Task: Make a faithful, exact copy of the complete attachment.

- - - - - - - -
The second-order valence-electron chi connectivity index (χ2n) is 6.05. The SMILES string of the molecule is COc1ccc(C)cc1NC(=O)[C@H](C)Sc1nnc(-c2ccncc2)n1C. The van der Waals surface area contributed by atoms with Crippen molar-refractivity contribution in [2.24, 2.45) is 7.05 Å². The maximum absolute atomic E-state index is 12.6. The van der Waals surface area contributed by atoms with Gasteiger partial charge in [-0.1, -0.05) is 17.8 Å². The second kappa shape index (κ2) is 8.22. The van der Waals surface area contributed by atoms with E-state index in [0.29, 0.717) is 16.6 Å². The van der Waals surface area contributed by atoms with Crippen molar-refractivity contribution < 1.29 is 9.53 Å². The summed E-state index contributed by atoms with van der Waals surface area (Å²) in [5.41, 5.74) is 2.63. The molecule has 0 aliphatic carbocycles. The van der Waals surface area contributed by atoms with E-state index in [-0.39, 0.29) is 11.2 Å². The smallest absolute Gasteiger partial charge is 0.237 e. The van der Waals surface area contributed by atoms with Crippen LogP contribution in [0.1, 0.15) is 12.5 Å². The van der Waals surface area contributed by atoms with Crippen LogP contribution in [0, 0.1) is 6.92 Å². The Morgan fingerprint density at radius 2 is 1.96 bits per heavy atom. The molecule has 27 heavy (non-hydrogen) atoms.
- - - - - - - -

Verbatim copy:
The second-order valence-electron chi connectivity index (χ2n) is 6.05. The SMILES string of the molecule is COc1ccc(C)cc1NC(=O)[C@H](C)Sc1nnc(-c2ccncc2)n1C. The van der Waals surface area contributed by atoms with Crippen molar-refractivity contribution in [2.24, 2.45) is 7.05 Å². The maximum absolute atomic E-state index is 12.6. The van der Waals surface area contributed by atoms with Gasteiger partial charge in [-0.1, -0.05) is 17.8 Å². The second kappa shape index (κ2) is 8.22. The van der Waals surface area contributed by atoms with E-state index in [0.29, 0.717) is 16.6 Å². The van der Waals surface area contributed by atoms with Crippen molar-refractivity contribution < 1.29 is 9.53 Å². The summed E-state index contributed by atoms with van der Waals surface area (Å²) in [5.41, 5.74) is 2.63. The molecule has 0 aliphatic carbocycles. The van der Waals surface area contributed by atoms with E-state index in [-0.39, 0.29) is 11.2 Å². The smallest absolute Gasteiger partial charge is 0.237 e. The van der Waals surface area contributed by atoms with Crippen LogP contribution in [0.1, 0.15) is 12.5 Å². The van der Waals surface area contributed by atoms with Crippen LogP contribution in [0, 0.1) is 6.92 Å². The Morgan fingerprint density at radius 2 is 1.96 bits per heavy atom. The molecule has 27 heavy (non-hydrogen) atoms.